Review – Noah

Bonkers, bizarre and brilliant in equal measure, it’s fair to say there won’t be another film quite like Darren Aronofsky’s Noah this – or perhaps any – year.

In an age of identikit blockbusters, Noah should be applauded for having the courage of its convictions to offer an experience you won't soon forget

In an age of identikit blockbusters, Noah should be applauded for having the courage of its convictions to offer an experience you won’t soon forget

The Bible’s many film adaptations have invariably been of the epic variety; overblown ‘event’ movies that are as extravagant as they are huge.

While Noah doesn’t skimp on the computer-generated bombast, it’s also the product of a singular vision – one that both captivates and infuriates.

Throughout his career, Aronofsky’s films have centred on obsessively driven characters; whether they be the cast of Requiem For A Dream (2000) seeking the next fix, Natalie’s Portman’s ballet dancer going to any lengths to reach the top of the pile in Black Swan (2010), or Hugh Jackman’s various incarnations of the same character searching for the tree of life in The Fountain (2006).

The 'Creator' gets angry in Noah

The ‘Creator’ gets angry in Noah

Noah represents his most fanatical character yet – a husband and father whose response to an apocalyptic vision received from ‘the Creator’ is to spend years building a giant ark to save the animal kingdom from the impending flood.

The world Noah (Russell Crowe) and his family inhabit has been ravaged by mankind’s greed and corruption. They eke out a nomadic life away from the rest of humanity in a shattered, lunar landscape (Iceland in reality) ruled by Tubal-Cain (Ray Winstone), descendant of Adam and Eve’s murderous son Cain.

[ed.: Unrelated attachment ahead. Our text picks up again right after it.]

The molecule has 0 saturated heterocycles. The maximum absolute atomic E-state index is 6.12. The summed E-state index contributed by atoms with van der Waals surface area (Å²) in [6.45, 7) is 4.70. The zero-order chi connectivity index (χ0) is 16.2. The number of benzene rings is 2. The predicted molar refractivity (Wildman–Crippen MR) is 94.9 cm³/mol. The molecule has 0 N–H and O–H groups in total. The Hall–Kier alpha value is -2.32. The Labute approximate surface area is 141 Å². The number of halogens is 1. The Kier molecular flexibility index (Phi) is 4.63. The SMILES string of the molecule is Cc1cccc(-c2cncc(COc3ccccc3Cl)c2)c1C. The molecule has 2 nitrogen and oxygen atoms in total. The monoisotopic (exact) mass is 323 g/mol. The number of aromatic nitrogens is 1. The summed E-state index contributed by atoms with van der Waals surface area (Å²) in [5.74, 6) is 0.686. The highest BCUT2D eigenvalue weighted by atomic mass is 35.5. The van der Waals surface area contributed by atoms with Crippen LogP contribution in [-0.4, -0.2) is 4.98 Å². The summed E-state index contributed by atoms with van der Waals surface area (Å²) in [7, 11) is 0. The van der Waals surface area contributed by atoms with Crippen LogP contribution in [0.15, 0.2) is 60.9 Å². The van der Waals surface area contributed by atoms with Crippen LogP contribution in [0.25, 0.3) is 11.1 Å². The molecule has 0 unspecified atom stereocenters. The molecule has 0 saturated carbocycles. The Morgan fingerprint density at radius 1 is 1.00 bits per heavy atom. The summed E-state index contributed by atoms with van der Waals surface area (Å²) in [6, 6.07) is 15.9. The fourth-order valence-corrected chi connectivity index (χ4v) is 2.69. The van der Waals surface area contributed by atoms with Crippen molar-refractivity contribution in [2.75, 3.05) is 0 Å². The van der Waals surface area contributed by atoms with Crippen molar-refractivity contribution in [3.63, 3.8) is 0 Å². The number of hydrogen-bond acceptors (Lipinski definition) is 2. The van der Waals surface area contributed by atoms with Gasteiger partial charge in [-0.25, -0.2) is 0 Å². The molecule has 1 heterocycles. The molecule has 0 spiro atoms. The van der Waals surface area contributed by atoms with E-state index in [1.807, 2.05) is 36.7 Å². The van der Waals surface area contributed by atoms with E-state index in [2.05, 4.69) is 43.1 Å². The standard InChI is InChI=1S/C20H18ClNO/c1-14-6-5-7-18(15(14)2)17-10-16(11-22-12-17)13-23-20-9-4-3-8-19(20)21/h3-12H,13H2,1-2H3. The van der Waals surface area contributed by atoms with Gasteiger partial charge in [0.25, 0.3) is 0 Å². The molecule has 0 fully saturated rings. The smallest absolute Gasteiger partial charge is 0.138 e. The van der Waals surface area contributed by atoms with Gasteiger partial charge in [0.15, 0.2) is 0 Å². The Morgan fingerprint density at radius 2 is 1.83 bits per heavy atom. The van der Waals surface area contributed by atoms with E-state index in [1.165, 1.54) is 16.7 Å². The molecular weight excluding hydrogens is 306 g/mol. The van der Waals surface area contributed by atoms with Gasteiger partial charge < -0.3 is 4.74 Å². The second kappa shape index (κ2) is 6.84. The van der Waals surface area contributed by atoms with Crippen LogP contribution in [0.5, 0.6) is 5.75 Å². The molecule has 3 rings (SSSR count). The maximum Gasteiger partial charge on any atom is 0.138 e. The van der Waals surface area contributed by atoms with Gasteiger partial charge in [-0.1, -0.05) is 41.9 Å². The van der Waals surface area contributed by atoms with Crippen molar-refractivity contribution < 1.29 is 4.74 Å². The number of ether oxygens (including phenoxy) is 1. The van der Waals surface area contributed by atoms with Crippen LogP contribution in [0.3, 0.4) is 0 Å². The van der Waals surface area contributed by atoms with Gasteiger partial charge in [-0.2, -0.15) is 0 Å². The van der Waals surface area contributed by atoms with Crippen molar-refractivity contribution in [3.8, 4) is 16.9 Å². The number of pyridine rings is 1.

Noah (Russell Crowe) finally feels the rain in Noah

Noah (Russell Crowe) finally feels the rain in Noah

A fearful Tubal-Cain is determined to seize the ark, but must first build an army to overcome the Watchers; crazy-looking fallen angels encrusted in rock who aid Noah in his mammoth task and come across as the craggy cousins of the talking trees from The Lord Of The Rings.

When it finally does come, the flood is impressively staged. The sense of chaotic desperation among Tubal-Cain and his followers to fight their way onto the ark as Noah and the Watchers try to keep them back is both unnerving and edge-of-the-seat stuff. However, the most chilling and indelible image comes later as the last vestiges of mankind cling hopelessly to a rapidly submerging rock, wailing in vain at the nearby ark as Noah blanks out their screams.

Noah's family, son Japheth (Leo McHugh Carroll), wife Naameh (Jennifer Connelly), son Shem (Douglas Booth) and adopted daughter Ila (Emma Watson) in Noah

Noah’s family, son Japheth (Leo McHugh Carroll), wife Naameh (Jennifer Connelly), son Shem (Douglas Booth) and adopted daughter Ila (Emma Watson) in Noah